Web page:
- Wipe out the skillet, and place a half cup of panko bread crumbs over medium heat. Don’t add any fat to this, just toast the dry bread crumbs until lightly golden brown. Continuously stir so each crumb gets color. This will take just a few minutes. Alternatively, you can toast these in a preheated 375 degree oven for 2 minutes (keep an eye on them!).
- Rinse out the bowl of your food processor, add the shrimp and cream, and pulse until it forms a paste. Scrape it out and add it to the veggies. Add the Worcestershire, dijon mustard, Old Bay, lemon juice, cayenne, salt, and pepper. Fold to thoroughly combine.
- Drain your crab meat into a colander. Pick thru for any shells, and remove if you find some. Try not to pulverize your precious crab meat! Add the crab meat to the veggie/shrimp mixture (SEE NOTE BELOW). Gently, and I mean GENTLY fold this mixture together. Yes, some lumps will fall apart, and there’s nothing you can do about that, but TRY not to tear them all apart. It’s a good textural contrast to have some broken lumps against some whole lumps. Just don’t have it looking like canned tuna.
- Scoop out some cakes. For 6 cakes, use a half cup scoop. For 8 cakes, use a ⅓ cup scoop. You can leave them dome-shaped, or flatten them into a hockey-puck shape if you’d like — there’s no wrong way. Place each cake onto a sheet pan or large plate, cover with plastic wrap, and place in the fridge for a good hour. After an hour, the cakes should be a little easier to pick up without tearing apart (I used food-grade safety cloves to pick mine up). Arrange a layer of the toasted bread crumbs on a plate, and gently press the bottom of each cake into the crumbs. Don’t apply too much pressure here. They will still be moist, and should be able to pick up the crumbs on their own. Just make sure there’s a nice protective layer of crumbs at the bottom of each cake. When all of the cakes are coated at the bottom, heat your skillet to medium-high. Add about a tablespoon or so of oil to the bottom. When the oil starts to shimmer, add the crab cakes. Let them fry at the bottom for just 1 minute, then place the skillet in the oven about 6-8 inches from the top of the pre-heated broiler. Broil the cakes until the centers register 140 degrees and the tops are golden brown, about 12-15 minutes.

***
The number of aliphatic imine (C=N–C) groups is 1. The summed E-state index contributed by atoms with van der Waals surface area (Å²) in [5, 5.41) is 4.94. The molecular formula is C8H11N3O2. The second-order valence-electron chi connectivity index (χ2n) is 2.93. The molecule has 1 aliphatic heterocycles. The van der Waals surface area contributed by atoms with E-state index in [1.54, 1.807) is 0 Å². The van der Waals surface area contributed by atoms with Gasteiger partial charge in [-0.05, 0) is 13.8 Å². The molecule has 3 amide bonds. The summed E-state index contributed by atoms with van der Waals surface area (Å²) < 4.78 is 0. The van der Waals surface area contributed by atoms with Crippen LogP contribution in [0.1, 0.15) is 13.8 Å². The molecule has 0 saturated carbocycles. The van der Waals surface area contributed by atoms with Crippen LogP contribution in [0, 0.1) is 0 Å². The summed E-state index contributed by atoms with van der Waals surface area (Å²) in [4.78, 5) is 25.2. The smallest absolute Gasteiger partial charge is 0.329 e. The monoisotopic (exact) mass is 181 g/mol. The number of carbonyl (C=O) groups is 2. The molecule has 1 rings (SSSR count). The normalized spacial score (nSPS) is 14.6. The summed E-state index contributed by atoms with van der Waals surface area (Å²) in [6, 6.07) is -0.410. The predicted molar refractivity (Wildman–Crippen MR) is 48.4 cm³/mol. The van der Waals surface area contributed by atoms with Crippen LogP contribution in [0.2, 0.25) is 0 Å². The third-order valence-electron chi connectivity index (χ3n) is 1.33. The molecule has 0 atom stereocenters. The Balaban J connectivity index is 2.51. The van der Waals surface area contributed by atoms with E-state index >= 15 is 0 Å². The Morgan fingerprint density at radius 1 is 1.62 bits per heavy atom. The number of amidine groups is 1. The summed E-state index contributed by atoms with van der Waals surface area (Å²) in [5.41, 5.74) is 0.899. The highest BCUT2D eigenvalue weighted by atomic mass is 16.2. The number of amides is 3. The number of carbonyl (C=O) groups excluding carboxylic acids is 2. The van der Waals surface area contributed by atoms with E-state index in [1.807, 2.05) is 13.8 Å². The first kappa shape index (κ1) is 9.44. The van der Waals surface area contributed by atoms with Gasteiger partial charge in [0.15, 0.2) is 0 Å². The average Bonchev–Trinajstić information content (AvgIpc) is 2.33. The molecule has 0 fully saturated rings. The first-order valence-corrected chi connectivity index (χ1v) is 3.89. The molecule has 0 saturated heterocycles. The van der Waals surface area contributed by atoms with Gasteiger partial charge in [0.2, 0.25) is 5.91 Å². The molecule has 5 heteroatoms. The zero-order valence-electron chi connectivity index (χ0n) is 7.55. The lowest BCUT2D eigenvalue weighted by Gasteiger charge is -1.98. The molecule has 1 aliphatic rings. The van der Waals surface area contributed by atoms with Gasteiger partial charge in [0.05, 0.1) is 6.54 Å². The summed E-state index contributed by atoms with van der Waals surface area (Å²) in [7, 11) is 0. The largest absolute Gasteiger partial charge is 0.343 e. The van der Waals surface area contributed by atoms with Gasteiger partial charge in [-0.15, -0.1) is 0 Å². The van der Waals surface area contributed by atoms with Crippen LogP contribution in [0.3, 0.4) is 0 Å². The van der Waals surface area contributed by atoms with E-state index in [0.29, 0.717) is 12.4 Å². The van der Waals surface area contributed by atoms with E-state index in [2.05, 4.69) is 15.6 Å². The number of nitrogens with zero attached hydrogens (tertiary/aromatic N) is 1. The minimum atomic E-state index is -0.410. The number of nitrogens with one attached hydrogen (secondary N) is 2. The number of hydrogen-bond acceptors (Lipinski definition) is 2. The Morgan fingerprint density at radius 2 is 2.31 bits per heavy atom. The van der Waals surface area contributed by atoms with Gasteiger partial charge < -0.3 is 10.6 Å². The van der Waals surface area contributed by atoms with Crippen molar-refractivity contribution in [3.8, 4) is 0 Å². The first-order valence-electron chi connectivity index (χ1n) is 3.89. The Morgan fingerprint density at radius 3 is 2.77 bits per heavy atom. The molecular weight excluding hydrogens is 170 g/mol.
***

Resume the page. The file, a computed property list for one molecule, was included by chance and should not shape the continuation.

- Serve immediately with lemon wedges, and any other accompaniment you’d like. Enjoy!
I make these crab cakes all the time with different veggies, and sometimes without the corn. Because this is so focused on the crab, it doesn’t really matter if you leave a veggie out, or swap it with something else. I promise it will all taste amazing, because you made it.